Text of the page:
Facebook has announced it's pausing development of its upcoming Instagram Kids app. In his blog, Adam Mosseri, Head of Instagram, states that "We believe building “Instagram Kids” is the right thing to do, but we're pausing the work."
Intended as a version of Instagram designed specifically for children under the age of 13, the idea behind the development of Instagram Kids is to address the problem of children misrepresenting their age in order to sign up to the full version of Instagram.
Mosseri goes on to say: "We firmly believe that it’s better for parents to have the option to give their children access to a version of Instagram that is designed for them — where parents can supervise and control their experience — than relying on an app’s ability to verify the age of kids who are too young to have an ID"
In deciding to pause the development of the Instagram Kids app, developers will have more time to "work with parents, experts, policymakers and regulators, to listen to their concerns". Mosseri is quick to insist that this delay is not simply "acknowledgement that the project is a bad idea". He points out that both YouTube and TikTok already have specific versions of their apps that cater for users under 13, and Instagram Kids would be intended for children between 10 and 12 years old. Parental permission would be required in order to join, there would be no ads, and all content would be age-appropriate.
Extensive parental supervision tools would also be a major part of Instagram Kids, with parents being able to supervise the time their children use the app, and who they communicate with. Such supervision tools are said to be coming to the full version of Instagram regardless of the delay in Instagram Kids, so parents of teenagers 13 or over can still monitor their children's use of the app.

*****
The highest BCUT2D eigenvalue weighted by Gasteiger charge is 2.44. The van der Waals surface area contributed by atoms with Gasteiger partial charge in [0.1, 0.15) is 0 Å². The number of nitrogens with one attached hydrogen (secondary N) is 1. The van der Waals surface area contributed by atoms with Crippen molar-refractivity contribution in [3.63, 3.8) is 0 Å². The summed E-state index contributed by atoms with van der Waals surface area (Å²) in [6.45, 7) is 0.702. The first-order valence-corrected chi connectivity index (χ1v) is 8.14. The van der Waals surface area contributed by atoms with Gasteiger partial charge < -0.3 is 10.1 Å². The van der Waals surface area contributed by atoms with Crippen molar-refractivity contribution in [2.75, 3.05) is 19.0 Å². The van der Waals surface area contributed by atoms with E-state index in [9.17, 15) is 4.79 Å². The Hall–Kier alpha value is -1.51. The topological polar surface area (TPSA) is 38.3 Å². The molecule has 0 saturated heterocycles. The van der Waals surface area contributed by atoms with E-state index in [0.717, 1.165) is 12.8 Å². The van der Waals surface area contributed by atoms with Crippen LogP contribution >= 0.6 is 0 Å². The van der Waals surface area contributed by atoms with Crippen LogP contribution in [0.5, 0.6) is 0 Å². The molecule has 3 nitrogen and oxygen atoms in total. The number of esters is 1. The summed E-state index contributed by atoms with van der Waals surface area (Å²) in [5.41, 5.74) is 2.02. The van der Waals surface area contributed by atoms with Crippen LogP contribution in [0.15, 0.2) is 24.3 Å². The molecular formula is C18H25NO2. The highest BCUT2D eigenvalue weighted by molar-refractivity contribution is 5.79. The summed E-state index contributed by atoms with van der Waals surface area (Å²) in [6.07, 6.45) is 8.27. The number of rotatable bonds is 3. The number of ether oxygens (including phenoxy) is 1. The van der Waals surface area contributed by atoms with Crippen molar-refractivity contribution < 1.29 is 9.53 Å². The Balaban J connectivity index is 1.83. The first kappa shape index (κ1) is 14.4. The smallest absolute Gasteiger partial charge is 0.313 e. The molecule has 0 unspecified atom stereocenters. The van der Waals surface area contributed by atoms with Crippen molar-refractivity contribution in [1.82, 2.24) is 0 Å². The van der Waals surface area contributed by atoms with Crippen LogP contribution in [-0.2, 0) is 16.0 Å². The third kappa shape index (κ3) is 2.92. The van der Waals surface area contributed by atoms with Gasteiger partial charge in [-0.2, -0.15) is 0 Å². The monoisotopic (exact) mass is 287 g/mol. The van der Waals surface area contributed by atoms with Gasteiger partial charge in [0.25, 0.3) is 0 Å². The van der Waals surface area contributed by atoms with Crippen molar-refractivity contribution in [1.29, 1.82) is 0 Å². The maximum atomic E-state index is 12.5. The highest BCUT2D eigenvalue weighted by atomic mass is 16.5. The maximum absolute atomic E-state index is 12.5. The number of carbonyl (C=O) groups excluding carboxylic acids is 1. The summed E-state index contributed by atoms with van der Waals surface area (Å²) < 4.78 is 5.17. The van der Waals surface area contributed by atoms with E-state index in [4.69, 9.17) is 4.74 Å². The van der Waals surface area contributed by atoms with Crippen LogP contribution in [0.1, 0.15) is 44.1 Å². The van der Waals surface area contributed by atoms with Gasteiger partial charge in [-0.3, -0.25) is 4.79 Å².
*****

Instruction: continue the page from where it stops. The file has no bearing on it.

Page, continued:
In light of previous controversies surrounding Instagram such as negative body image, the promotion of self harm, and the ever-present risk of child exploitation, it should come as no surprise that a a version of Instagram aimed specifically at especially vulnerable pre-teenage children would need to be researched in great depth and implemented exceptionally carefully.
In response to some of these issues, Mosseri cites possible new ideas like encouraging individuals to view other topics if the app detects a user is dwelling on content that might contribute to a negative self image. Another possible feature titled "Take a Break" would also allow a user to pause their account in order to take some time out to consider whether or not their use of the app is enhancing their wellbeing.
However, even with such features, opposition of an Instagram Kids app is still fierce, with many calling for the project not merely to be paused, but to be completely abandoned. In response to Facebook's announcement that it's putting Instagram Kids on hold, Senator Edward J. Markey (D-Mass.), Representative Kathy Castor (FL-14), Senator Richard Blumenthal (D-Conn.), and Representative Lori Trahan (MA-03) released a joint statement asserting that:
“Facebook has completely forfeited the benefit of the doubt when it comes to protecting young people online and it must completely abandon this project” and " “Time and time again, Facebook has demonstrated the failures of self-regulation, and we know that Congress must step in." They are campaigning for the "Kids Internet Design and Safety (KIDS) Act, which will give young internet users the protections they need to navigate today’s online ecosystem without sacrificing their wellbeing."